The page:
A heartening and inspiring post Robin. I’ve not done these calculations until I started keeping a spreadsheet recently. I’m pretty sure I have had a similar experience too, but I envy your (justified) resilience.

    I’ve also noticed how a poem that will have editors holding their noses will be taken a decade or more later. For a years my personal record stood at 17 years, for a poem that was eventually accepted by Poetry London. Recently I’ve had another accepted that I wrote in the late 80s. I’m not trying to claim that I’m some kind of visionary ahead of the curve, but there are fast-moving trends in poetry publication, and a waiting game can sometimes pay off as well.

    Reply
    • Robin Houghton
      March 31, 2016 at 11:39 am

      Hi Peter, that’s really interesting – 17 years! Blimey. Never say never.

      Reply
  • Jill Fricker
    March 29, 2016 at 8:54 pm

    As ever, very interesting Blog, Robin. I’ve found the Stanza meetings useful for inspiring me to rework a poem that’s not quite ‘there’ – spurred on by the feedback from Stanza members. I hadn’t entered anything for a while . . . so got my act together last month, and entered three competitions. Let’s see . . .

    Reply
    • Robin Houghton
      March 31, 2016 at 11:43 am

      Hi Jill, and thanks for commenting. I’ve certainly found the Hastings Stanza group very perceptive – happy to give constructive criticism but very little ‘saying something for the sake of it’ that can occur in workshops (I know, I’ve been guilty of it myself on occasion). Good luck with your comp entries!

      Reply
  • Neil Elder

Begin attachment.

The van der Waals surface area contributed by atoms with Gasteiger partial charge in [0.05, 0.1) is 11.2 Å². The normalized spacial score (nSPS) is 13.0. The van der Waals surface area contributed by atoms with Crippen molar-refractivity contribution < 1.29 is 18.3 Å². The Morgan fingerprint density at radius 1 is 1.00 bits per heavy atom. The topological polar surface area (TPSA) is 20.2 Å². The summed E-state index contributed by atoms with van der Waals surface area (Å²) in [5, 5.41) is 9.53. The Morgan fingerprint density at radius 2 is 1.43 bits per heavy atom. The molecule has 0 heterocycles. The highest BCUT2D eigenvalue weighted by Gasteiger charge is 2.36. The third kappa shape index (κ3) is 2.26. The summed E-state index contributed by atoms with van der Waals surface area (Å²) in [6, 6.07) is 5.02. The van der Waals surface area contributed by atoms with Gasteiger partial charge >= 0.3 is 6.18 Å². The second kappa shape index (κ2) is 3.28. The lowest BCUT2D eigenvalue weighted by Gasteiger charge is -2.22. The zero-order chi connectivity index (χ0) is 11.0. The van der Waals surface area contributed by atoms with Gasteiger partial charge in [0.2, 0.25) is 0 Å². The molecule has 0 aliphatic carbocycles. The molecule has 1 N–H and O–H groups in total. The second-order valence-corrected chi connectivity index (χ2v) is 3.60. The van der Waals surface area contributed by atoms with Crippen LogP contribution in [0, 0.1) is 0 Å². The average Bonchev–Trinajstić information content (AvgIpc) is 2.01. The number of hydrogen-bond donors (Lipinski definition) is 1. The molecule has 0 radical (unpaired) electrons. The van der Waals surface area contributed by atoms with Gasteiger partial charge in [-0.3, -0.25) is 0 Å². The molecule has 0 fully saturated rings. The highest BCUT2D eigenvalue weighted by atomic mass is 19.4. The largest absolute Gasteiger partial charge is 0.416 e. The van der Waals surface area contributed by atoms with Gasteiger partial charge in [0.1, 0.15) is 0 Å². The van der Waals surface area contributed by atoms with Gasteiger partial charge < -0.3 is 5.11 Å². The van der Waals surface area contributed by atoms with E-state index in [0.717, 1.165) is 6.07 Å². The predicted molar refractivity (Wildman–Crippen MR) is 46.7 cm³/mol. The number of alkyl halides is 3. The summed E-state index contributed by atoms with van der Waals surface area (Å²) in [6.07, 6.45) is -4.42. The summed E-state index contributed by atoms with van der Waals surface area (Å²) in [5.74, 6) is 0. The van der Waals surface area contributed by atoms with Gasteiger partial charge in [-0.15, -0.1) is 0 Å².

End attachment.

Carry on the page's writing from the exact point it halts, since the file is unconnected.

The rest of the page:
April 4, 2016 at 9:32 am

    As above! The ist of submission windows is v helpful, but I found this post weirdly uplifting – certainly I relate to it, and I appreciate someone lifting the lid on the process. Perhaps the furrow I plough is not as lonely as it can appear at times.

    Reply
  • Deborah Sloan
    April 5, 2016 at 12:18 pm

    Hi Robin – just read your poem in Poetry News and so enjoyed it. Congratulations! Thanks for sharing your experiences of poetry ‘rejections’ and acceptances. I think it was Stephen King who stuck all his rejection letters on his bedroom wall. I might have to move into a bigger room!

    Reply
    • Robin Houghton
      April 7, 2016 at 7:45 am

      Hi Deborah and thanks so much for your comment & kind words… keeping rejection letters is quite funny. John McCullough recently suggested keeping the little notes that come with acceptances, too, and putting them in a box or a scrapbook. Then when you’re feeling a bit like ‘my poems are all rubbish’ then you can look at the ‘happy box’ and get a quick burst of confidence!

      Reply